It was a beautiful day – clear blue skies, no clouds, warm temperatures, and a gentle breeze. During my commute to work, I drove from Shelby Township to Troy, Mich. The intoxicating smell of donuts frying at Yates Cider Mill made my stomach rumble. It was a seemingly perfect end-of-summer day.
When I arrived at work, I stepped into the elevator. A co-worker shared the ride up and enlightened me on the news. An airplane had flown into one of the twin towers of the World Trade Center. For a moment I reflected on the people on board the plane and about the people on the ground commuting to work. I thought about how their lives had ended in such a sudden way; no time to say last words to loved ones and no time to really comprehend that life for them was ending. What about their spouses, children, parents, girlfriends/boyfriends, sisters, brothers, extended family and friends?
Once at the office, I organized my belongings and went for my first cup of coffee. Around the coffee station co-workers and I discussed the first airplane. Other co-workers had turned on a TV in the training room next to the break room. A second plane headed for the other twin tower. In seconds the plane – like the one before – rammed it. Smoke and fire were escaping the tower hit before.
Just imagine. All these people arrived at work just like I did. Some probably contemplated playing hooky. On a day like that, who wouldn’t? It would have been the perfect day to escape to Central Park or to some outdoor café for some people watching. But, moments before – just like me – they made the decision to go to work that day. They arrived, got organized, drank coffee, and started to their days. In an instant the world changed forever.
A feeling of unity — albeit fleeting — took hold. Co-workers and bosses gathered. Together, we watched as the two towers eventually collapsed. Everyone in that room had family members, friends, colleagues or acquaintances in New York, D.C. or Pennsylvania. The company we worked for had an office in the Wall Street district as well as clients there. All employees had to be accounted for. But, phone and cell communication was unreliable. Co-workers traveling on a flight to Las Vegas became stranded since all flights were eventually halted. Messages from former co-workers and colleagues I had not spoken with in years flooded my e-mail inbox.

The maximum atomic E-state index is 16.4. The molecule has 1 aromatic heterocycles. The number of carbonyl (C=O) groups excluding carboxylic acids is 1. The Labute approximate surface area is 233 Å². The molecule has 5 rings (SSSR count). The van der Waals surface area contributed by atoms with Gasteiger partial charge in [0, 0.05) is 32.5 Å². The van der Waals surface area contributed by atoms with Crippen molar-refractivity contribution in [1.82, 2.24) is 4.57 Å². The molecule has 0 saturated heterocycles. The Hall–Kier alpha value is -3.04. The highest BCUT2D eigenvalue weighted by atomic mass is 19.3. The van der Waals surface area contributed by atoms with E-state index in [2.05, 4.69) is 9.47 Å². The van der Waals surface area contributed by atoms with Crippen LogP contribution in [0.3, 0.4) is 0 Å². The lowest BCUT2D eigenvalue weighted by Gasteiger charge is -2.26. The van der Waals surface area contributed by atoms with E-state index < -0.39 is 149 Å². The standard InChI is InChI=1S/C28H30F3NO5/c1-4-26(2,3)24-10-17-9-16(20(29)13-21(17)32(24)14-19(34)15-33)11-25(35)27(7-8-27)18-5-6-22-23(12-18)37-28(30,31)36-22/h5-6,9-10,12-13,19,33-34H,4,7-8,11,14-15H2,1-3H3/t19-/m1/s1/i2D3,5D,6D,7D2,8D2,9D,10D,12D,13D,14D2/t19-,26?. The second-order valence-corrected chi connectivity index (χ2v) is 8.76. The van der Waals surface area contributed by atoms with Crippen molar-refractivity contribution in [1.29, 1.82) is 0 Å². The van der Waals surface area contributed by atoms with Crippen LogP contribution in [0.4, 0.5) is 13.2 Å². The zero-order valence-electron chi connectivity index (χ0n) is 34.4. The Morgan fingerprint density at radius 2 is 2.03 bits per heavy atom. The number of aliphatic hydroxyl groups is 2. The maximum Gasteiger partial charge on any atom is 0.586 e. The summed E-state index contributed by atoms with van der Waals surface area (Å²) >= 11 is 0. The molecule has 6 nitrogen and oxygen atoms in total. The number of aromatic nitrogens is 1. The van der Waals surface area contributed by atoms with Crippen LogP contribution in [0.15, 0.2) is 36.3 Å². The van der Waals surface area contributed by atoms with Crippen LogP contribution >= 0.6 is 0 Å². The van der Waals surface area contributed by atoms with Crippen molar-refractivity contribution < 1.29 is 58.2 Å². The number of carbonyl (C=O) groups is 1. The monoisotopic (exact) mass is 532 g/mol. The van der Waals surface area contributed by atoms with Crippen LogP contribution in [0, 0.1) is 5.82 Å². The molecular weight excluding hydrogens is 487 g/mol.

Silence as deafening as the thunderous explosions of those jets gripped the nation. A few days after 9-ll, my husband and I were at a friend’s home for a bonfire. It was in a rural area. We and the other party guests took in the stunning night sky. All noted the absence of air traffic noise; and how unnerving that absence was.
In the days that followed, people stayed home. My husband and I did not. We felt it was important to continue going out and doing what we enjoyed: dining out, attending football games and concerts, and traveling. I even continued with plans for a girls’ day with my sister in NYC that October. In addition to touring the WTC site, we also attended shopped midtown, nursed some wine in Little Italy and attended a Broadway show.
It was clear. The U.S. needed to make swift, significant changes to correctly discern intelligence data, protect its borders and people, and to distinguish friend from foe. But, there has not been anything swift. In fact, as years continue to pass it becomes clear that government leaders are slow — and even reluctant — to act. Most of this is due to increasing bureaucracy, which leads to sluggish and befuddled decision-making.